In 1840 workmen carrying out repairs to St Bartholomew’s Church, Ashperton, Herefordshire were collecting stones from the ruins of a nearby manor house when they discovered a heavy stone plaque, carved with an elaborate coat of arms, among the rubble. The stone was taken to the church for safekeeping and has hung on the wall… Continue reading The Traitor’s Arms?
Well now, are we to believe the horrific tale related at Medievalists.net? Or should we regard it as yet another malicious work of imagination from Thomas Walsingham. Let’s face it, Walsingham was venomous and untruthful to a fault. The nastiest type of tale-teller. Which leaves me disinclined to believe that Sir John Arundel was guilty… Continue reading The truth about Sir John Arundel? Or more Walsingham malice….?
We all know that Richard is directly descended from William the Conqueror, who is his eleven times great grandfather. Here is Richard’s pedigree to William in three parts – follow the yellow dots left to right. (N.B. the first few generations have the yellow combined with red and blue which lead to other ancestors). But… Continue reading Richard III and Harold II
Last night I settled down to watch a two-hour documentary I’d recorded from the History Channel. No, it wasn’t about Richard III, or even the English medieval period, but about the Fourth Dynasty of Ancient Egypt. Specifically about the discovery of the long-fabled fourth pyramid, some five miles from Giza: here Unfortunately, I haven’t been… Continue reading Richard III and the Pharaoh….?
Here is the second in my series of Top 10’s. This one is focussing on Dominic Mancini’s account of the events of 1483. It’s a hugely problematical source, both in terms of Mancini himself, who spoke no English, had no grasp of English politics and very limited sources, and in terms of the current translation… Continue reading Matthew Lewis on YouTube: 2) Mancini
Here is something to cheer. A little article, part of which deals with the truth about Richard III. And yes, Josephine Tey’s “Daughter of Time” gets a long mention too.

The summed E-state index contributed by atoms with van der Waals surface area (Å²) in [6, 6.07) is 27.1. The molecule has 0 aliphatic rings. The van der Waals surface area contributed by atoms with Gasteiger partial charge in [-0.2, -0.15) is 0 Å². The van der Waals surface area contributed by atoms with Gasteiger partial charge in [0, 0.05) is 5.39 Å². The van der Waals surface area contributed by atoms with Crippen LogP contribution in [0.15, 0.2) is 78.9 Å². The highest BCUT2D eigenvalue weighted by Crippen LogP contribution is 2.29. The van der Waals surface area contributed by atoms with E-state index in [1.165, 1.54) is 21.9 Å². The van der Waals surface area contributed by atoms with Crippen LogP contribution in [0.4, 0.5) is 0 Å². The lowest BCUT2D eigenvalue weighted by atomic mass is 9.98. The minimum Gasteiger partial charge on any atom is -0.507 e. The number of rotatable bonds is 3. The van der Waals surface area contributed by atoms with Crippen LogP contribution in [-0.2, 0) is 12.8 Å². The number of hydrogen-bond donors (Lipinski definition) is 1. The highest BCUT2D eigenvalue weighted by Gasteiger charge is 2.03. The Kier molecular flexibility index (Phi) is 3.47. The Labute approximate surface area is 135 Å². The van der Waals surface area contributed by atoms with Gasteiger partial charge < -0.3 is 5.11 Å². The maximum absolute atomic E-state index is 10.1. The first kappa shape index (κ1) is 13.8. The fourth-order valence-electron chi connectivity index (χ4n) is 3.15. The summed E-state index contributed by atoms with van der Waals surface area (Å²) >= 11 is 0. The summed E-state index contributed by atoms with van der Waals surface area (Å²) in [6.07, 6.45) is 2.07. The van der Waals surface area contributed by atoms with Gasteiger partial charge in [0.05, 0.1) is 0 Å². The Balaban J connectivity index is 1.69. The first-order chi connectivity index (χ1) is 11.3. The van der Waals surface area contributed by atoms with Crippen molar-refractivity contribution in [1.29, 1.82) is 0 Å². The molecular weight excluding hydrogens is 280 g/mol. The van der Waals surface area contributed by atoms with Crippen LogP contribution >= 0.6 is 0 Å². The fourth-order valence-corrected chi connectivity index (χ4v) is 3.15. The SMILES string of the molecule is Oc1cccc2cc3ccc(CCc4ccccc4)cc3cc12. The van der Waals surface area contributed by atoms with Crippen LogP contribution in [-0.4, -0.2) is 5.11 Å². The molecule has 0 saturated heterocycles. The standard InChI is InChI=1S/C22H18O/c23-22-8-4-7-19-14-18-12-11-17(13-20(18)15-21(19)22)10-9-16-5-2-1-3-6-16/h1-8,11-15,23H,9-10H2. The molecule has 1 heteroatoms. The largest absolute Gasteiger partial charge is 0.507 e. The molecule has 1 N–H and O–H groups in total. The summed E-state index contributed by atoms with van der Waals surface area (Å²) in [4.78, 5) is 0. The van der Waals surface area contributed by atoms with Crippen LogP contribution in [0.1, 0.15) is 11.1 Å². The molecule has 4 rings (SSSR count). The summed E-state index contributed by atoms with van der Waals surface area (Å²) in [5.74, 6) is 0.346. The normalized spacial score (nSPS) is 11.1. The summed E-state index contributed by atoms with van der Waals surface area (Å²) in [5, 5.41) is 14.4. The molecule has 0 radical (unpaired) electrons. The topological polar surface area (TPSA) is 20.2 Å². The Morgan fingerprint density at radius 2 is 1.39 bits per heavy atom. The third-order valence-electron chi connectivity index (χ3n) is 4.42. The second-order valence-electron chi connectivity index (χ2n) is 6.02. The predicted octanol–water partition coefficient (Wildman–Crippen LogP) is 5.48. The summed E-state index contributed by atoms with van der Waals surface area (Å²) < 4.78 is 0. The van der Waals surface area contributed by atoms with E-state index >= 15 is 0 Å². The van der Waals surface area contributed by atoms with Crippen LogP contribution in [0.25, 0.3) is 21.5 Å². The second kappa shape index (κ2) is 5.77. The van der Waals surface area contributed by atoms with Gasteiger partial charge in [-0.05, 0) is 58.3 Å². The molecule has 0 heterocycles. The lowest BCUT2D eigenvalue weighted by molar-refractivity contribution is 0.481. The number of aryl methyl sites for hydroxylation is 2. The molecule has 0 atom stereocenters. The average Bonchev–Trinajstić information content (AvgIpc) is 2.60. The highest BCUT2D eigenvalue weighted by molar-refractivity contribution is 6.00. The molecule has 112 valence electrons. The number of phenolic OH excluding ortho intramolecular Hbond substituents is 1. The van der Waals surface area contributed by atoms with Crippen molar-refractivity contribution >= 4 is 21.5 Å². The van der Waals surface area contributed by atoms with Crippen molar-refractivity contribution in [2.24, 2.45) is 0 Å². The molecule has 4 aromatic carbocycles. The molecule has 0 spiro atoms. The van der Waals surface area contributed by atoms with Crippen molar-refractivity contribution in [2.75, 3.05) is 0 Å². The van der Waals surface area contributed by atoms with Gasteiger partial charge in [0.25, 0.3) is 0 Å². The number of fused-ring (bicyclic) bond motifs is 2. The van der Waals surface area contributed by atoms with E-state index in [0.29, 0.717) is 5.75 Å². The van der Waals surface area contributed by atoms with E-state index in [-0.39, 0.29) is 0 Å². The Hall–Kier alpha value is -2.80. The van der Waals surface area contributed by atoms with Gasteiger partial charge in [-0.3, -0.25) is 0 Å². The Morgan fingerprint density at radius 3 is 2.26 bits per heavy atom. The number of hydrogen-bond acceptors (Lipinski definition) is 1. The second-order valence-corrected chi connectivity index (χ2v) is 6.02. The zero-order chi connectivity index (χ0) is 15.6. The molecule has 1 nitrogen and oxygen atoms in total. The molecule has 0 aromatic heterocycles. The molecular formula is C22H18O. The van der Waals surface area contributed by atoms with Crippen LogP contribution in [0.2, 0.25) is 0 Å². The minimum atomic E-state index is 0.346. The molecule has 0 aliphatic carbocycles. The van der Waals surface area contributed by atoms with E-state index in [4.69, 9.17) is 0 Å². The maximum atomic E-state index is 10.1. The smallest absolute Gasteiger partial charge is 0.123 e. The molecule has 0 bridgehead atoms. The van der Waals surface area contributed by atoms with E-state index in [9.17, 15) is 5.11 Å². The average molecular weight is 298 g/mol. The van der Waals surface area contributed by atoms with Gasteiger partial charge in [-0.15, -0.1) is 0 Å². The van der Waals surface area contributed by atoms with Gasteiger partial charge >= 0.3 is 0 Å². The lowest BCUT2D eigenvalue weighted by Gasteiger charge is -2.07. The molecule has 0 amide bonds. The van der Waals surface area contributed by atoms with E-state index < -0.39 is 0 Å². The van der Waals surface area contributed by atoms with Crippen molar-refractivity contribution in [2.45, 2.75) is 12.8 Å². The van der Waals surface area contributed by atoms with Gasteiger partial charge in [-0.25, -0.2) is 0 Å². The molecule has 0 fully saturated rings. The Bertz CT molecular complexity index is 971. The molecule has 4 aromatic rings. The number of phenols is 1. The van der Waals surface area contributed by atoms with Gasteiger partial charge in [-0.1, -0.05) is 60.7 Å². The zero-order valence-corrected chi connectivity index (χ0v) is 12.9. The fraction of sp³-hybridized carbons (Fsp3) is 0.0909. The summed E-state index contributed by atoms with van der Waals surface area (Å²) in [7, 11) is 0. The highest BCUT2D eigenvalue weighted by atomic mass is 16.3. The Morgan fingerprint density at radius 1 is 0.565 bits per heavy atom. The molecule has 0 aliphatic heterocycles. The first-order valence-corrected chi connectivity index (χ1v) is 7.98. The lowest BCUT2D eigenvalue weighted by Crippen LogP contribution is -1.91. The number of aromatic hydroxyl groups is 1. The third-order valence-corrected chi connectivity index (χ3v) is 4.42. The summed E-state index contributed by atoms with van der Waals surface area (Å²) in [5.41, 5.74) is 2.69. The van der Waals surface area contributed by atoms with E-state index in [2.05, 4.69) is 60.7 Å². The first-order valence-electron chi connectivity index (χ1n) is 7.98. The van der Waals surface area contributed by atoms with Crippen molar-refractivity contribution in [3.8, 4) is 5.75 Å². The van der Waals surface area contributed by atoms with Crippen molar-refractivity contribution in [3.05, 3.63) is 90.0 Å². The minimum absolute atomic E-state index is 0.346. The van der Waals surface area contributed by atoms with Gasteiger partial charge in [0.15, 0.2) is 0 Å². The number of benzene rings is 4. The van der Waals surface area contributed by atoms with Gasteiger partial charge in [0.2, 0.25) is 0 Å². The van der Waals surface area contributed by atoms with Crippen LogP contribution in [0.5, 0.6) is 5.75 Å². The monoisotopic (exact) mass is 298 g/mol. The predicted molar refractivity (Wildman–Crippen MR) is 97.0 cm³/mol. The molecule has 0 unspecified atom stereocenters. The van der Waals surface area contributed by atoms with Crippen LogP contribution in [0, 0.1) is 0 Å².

If you haven’t seen this before, it’s well worth watching. Very clever.
I’ve been thinking a lot recently about Richard III’s brother, George of Clarence. You know the one–typical ‘middle child’, ‘false fleeting Clarence’, the one drowned in Malmsey who was also a drunk and quite possibly insane, hanging, as he did, old ladies on the vaguest of suspicions. And I began considering–is George, like Richard, maligned,… Continue reading Seeking the Real Duke of Clarence
In this article, about revising the reputation of Edward of Woodstock, the Black Prince, I wrote of the 2017 biography of the prince by Michael Jones, in which an undoubted stain on the prince’s memory was reconsidered. The prince apparently ordered the sack the city of Limoges, and slaughter of at least 3,000 inhabitants. This number, and… Continue reading The Black Prince did NOT kill 3000 at Limoges….
Well, well, this author appears to have expunged Lionel of Clarence and his line from the annals of history, in order to make the Lancastrian claim to the throne senior to that of York. When, thanks to Lionel, it ended up the other way around. Lionel was the 2nd son of Edward III, Lancaster the… Continue reading Um, where’s Lionel of Clarence in this scheme of things….?